Proverbs 29:18 says, â€œWhere there is no revelation, the people cast off restraint; but blessed is he who keeps the lawâ€ (NIV). The general meaning of this verse is that without someone explaining Godâ€™s Word, holding it with great regard, and directing the people to look to it for answers, then the people will perish. They perish because they turn away from God and His law and begin to do what they feel is right in their own eyes.Â Â The Hebrew verb yipaara` means ‘are dissipated;’ also ‘revolt,’ ‘become unbridled,’ and so perish. This unbridled, and consequently ruinous state, is opposed in the parallel clause, “happy;” as “the law” stands in contrast to “no vision.” The following principle can be drawn from this passage of Scripture: If a ministry within the church does not have a leader, then the ministry will plateau and decline. Weekly objectives will not be met, and the overall quality will diminish. As people involved in the ministry begin to do things as they think best due to a lack of direction; there will be disunity, confusion, and decline.
Therefore, before a strategy can be developed for any ministry, there must be someone to champion the ministry within the church. This leader must cast a vision of a desirable future and see that the Sunday-to-Sunday objectives are accomplished, along with hundreds of others items that need to be addressed on a weekly basis. Clark says:
Effective leadership is essential for progress. Someone must be responsible for planning, organizing, directing, and making decisions. Some groups operate in a leaderless structure with group members sharing responsibility equally. However, unless individuals are skillfully trained and experienced, they need leaders to motivate them towards goals to be accomplished.Â The leader acts as a guide to show the way and to coordinate activities.
A lack of this characteristic of seeking to improve by casting vision and goal setting is analogous to the carpenter who uses a piece of wood as a way to measure another piece of wood to cut. When the carpenter has cut the wood, he then casts the original measured wood aside and substitutes it with the new cut piece of wood. This process continues for some time, until he realizes that when he measures the pieces each is a different size. If he had used one piece as a standard, instead of using each new piece with a slightly different cut size, he would have been able to accomplish his task. But the carpenter has to go back and start over. In ministry if everyone is ministering the way they feel is best, or referencing the analogy above, â€œa different size,â€ then nothing really fits together; but if they are all the same size, it is much easier to build the ministry and Christâ€™s kingdom. A leader needs to make sure that standards are kept and bars are raised in order to improve the ministry. Otherwise people tend to do what they think is best; there is a lack of uniformity and purpose; and decline becomes inevitable.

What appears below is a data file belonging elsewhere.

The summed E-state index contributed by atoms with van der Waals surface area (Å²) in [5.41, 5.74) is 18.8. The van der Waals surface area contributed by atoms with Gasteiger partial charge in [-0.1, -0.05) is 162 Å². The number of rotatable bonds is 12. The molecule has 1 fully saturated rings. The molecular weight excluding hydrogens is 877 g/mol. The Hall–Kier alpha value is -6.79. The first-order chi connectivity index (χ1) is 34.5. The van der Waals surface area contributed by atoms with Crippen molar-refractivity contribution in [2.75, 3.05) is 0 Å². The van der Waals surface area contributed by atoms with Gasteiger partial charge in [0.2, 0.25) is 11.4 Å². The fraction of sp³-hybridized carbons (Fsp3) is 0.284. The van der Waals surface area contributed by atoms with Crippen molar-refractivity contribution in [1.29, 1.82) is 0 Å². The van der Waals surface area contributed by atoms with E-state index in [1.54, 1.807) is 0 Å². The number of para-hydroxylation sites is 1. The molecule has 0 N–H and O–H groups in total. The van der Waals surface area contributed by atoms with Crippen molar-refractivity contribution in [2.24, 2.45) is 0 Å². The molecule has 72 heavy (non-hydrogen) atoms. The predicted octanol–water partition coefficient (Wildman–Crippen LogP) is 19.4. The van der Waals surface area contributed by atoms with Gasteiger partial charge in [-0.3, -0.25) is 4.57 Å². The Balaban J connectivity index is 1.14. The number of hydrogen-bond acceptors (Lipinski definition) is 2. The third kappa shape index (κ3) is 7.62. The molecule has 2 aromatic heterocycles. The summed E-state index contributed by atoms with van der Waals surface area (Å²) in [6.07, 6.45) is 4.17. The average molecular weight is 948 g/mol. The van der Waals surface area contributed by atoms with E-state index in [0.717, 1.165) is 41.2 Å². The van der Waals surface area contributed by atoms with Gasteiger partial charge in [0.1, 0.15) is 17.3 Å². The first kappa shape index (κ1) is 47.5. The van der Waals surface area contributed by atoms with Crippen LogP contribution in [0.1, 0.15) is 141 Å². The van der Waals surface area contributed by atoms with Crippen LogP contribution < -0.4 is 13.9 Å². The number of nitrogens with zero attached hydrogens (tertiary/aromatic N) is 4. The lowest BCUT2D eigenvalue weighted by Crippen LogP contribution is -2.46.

For the purposes of our discussion, Blackabyâ€™s definition of leadership will be used.Â This definition of leadership is, â€œspiritual leadership is moving people on to Godâ€™s agenda.â€ He explains that spiritual leadership has not occurred if a person has not left their personal desires and plans and if they have not been influenced to move towards Godâ€™s plan. A leader in any ministry seeks Godâ€™s plan for the ministry and then leads the rest toward this God-ordained purpose and plan. In Luke 9:33 Jesus brought Peter with Him to a mountain in which God chose to transfigure Jesus so that He had a glorious appearance. Peter, not understanding what was going on, says, â€œMaster, it is good for us to be here. Let us put up three sheltersâ€”one for you, one for Moses and one for Elijahâ€ (He did not know what he was saying) (NIV). In any ministry people will want to do things that are counterproductive to Godâ€™s agenda, and do things that just do not make sense. It is the leaderâ€™s role to have clear instructions from the Lord and to explain these instructions to others. Otherwise, everyone is trying to build shelters and miss their mandate to transform the lives of others. A leader keeps his team on task and does not allow them to become involved in activities that distract them from their task of directing others towards God.
 John Joseph Owens, Analytical Key to the Old Testament, vol. 3, Ezra-Song of Solomon (Grand Rapids: Baker, 1991), 602.
 Robert Clark, Joanne Brubaker, and Roy Zuck, Childhood Education in the Church (Chicago: Moody, 1986) 228.
 Eph 2:20â€“22
 Blackaby and Blackaby, Spiritual Leadership, 21.